Under more recent reforms, authorities have required telecommunications operators to build “back doors” into their technologies so that the Security and Counterintelligence Service, known as UBK, can listen to the conversations of just about anyone it chooses. Although the Constitution requires that the UBK obtain a court order before doing so, the new policy and practice disregards this requirement altogether.

It seems that the telecom operators have been compliant in this illegal surveillance scheme all along. The majority of its wiretap operations have taken place on the networks of Macedonian Telekom, the country's formerly state-owned leading telecom. The German telco Deutsche Telekom (which also operates in the US as T-Mobile) owns 51 percent of the company, through its Hungarian subsidiary Magyar Telecom. They have announced plans to conduct internal investigations on the matter.

Spy Regime Triggers Scrutiny from EU

These revelations also coincide with Macedonia's ongoing effort to join the European Union. With public discontent and political corruption seemingly at a record high, the European Commission deployed a review committee to visit and interview government officials and independent organizations involved in politics and civic life in Macedonia.In June, the committee reported on its findings [pdf], stating that UBK “can intercept communications directly, autonomously and unimpeded, regardless of whether a court order has or has not been issued in accordance with the Law on Interception of Communications.”

The committee urged that the “considerable gap between legislation and practice [had] to be urgently addressed and overcome,” and concluded that the government needs to implement fundamental reforms to the legal and technical processes by which communications surveillance takes place in the country:

The UBK should have no direct access to the technical equipment allowing mirroring of the communication signal. The proprietary switches should be moved to the premises of the telecommunication providers. The providers should activate and divert signals to the competent law enforcement agencies (Police, Customs Administration and Financial Police) or the security agencies (the Security and Counterintelligence Service (UBK), the Intelligence Agency, and the Ministry of Defence's military security and intelligence service) only upon receipt of the relevant court order, and only for the purposes of lawful interceptions. Under no circumstances should the UBK have the practical capability to capture communications directly.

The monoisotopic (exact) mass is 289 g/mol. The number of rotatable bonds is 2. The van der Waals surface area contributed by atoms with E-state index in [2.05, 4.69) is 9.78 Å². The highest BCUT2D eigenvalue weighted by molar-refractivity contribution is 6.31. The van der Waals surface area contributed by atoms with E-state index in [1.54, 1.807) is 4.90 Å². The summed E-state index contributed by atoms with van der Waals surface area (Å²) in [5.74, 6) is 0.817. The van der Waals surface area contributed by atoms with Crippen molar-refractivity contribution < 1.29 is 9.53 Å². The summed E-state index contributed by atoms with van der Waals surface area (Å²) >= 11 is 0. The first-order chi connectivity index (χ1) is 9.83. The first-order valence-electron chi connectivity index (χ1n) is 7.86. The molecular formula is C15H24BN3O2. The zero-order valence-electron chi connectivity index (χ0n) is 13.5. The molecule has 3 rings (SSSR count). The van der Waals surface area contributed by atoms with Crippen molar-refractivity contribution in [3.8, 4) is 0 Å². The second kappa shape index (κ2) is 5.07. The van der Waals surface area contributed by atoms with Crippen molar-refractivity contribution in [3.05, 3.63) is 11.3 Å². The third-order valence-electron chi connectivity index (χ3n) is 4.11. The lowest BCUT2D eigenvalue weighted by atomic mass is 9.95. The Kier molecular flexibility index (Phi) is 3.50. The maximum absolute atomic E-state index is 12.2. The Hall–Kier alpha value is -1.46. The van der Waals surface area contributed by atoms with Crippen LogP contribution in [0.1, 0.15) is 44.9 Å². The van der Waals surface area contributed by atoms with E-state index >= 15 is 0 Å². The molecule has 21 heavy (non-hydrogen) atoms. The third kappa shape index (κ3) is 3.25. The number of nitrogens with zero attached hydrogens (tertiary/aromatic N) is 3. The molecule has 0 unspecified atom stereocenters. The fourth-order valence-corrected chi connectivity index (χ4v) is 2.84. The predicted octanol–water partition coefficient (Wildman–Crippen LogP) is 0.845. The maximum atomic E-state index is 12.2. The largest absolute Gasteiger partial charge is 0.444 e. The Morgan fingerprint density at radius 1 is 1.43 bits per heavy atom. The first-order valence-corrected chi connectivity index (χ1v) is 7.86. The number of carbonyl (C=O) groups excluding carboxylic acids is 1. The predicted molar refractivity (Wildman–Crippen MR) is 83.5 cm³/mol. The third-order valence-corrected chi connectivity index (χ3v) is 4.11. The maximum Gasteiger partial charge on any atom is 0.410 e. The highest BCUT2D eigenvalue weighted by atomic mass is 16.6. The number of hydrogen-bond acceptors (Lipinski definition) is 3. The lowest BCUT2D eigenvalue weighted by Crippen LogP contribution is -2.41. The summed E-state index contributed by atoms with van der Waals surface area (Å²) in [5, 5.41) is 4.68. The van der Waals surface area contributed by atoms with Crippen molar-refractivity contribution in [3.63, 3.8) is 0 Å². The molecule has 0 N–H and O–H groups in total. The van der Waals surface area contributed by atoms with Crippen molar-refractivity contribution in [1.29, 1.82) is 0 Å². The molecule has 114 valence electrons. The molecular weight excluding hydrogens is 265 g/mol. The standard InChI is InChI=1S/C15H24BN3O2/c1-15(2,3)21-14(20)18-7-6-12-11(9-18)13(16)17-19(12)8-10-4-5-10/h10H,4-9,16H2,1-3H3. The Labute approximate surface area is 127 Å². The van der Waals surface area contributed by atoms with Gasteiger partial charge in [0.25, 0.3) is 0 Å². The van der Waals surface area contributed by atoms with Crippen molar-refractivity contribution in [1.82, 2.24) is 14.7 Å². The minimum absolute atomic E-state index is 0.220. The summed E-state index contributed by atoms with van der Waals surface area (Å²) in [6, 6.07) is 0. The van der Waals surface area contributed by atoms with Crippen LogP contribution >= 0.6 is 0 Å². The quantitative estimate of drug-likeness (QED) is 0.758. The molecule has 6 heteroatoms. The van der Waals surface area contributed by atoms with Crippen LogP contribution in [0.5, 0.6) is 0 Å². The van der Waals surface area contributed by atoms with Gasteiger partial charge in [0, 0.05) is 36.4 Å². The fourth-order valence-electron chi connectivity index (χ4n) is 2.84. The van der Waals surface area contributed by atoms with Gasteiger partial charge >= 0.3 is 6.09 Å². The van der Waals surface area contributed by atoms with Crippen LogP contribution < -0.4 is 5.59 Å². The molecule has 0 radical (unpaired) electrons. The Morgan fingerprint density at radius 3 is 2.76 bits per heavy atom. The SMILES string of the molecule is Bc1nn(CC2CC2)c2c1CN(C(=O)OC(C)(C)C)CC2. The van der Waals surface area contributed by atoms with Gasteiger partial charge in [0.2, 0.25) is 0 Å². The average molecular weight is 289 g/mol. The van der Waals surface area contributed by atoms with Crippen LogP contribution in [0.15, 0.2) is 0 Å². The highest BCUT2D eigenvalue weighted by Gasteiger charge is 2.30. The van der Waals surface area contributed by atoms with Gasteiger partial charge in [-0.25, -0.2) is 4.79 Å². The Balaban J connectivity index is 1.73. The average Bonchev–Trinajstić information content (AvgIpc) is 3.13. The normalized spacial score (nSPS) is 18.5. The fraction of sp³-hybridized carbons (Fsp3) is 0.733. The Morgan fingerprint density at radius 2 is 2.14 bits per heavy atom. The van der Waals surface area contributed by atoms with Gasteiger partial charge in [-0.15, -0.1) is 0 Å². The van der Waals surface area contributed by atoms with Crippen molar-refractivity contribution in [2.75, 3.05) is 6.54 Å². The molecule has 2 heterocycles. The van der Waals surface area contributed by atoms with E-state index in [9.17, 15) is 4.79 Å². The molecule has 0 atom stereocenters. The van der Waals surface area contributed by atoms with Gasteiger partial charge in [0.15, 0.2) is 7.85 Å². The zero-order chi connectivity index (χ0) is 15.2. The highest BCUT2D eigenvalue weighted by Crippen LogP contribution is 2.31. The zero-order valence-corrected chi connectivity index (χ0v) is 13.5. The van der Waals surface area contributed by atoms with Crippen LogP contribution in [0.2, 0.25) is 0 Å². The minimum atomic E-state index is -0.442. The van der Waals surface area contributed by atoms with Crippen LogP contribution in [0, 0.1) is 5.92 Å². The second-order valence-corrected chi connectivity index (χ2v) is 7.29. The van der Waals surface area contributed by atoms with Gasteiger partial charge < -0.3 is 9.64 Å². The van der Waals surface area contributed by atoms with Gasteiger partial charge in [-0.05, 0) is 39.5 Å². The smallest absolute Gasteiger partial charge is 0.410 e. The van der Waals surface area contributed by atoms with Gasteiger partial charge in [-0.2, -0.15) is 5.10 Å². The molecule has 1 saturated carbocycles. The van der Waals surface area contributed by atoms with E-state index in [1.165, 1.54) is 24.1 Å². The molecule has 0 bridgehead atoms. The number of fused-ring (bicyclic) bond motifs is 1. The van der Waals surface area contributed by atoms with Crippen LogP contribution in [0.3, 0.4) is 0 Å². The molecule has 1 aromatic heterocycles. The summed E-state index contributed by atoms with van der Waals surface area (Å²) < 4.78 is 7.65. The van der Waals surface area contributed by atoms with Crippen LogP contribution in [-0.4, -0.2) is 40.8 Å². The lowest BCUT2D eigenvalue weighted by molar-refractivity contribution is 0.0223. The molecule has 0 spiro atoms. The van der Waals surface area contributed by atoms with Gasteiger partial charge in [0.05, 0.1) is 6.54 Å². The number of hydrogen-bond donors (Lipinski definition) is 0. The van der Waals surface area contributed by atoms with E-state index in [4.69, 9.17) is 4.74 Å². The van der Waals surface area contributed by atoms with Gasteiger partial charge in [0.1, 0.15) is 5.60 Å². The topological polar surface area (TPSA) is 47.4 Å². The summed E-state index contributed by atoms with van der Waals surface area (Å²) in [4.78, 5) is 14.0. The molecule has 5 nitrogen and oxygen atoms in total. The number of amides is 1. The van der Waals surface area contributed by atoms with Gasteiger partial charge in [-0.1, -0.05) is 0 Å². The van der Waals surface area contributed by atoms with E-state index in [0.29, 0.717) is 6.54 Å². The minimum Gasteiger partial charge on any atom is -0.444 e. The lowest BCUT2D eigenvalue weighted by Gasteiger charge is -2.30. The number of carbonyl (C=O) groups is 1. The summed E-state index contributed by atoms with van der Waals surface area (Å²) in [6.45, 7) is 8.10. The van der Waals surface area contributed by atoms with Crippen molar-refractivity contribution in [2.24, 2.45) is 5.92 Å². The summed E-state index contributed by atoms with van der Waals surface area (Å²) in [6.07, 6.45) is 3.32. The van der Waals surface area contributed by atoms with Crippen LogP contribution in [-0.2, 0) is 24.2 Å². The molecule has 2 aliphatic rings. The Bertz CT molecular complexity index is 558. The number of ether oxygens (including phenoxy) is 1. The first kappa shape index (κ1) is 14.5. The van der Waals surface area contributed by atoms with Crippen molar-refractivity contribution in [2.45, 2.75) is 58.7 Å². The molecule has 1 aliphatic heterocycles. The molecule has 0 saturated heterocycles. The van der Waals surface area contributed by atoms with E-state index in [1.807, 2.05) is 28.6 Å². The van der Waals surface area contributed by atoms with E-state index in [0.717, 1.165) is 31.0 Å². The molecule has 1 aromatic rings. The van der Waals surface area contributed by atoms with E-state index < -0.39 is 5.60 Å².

The report also noted that:

Bodies which in a properly functioning democracy would be among the more important oversight and control bodies, such as the State Election Commission, the Directorate for Personal Data Protection and the Parliamentary oversight committees, appear unwilling to carry out their mandate. By contrast, the Ombudsman's genuine efforts are hampered by other institutions.

The EU Council has since called upon the Macedonian government to implement all recommendations of the Commission, including those concerning fundamental rights and media reform.

It is worth noting that at present, it appears that the only individuals who have faced prosecution as a result of the recordings are those who have been punished for making, obtaining, releasing and publishing the interceptions. Despite the fact that the tapes reveal many levels of political corruption at much deeper levels, only the interceptions themselves seem to be of concern to the current regime.

Alongside other NGOs that were targeted by the wiretapping program, Metamorphosis is working to investigate and once again challenge the government's actions on constitutional grounds. In Macedonia's current political climate, this will be a steep climb.

Follow our in-depth coverage: Macedonians Demand ‘a New Beginning’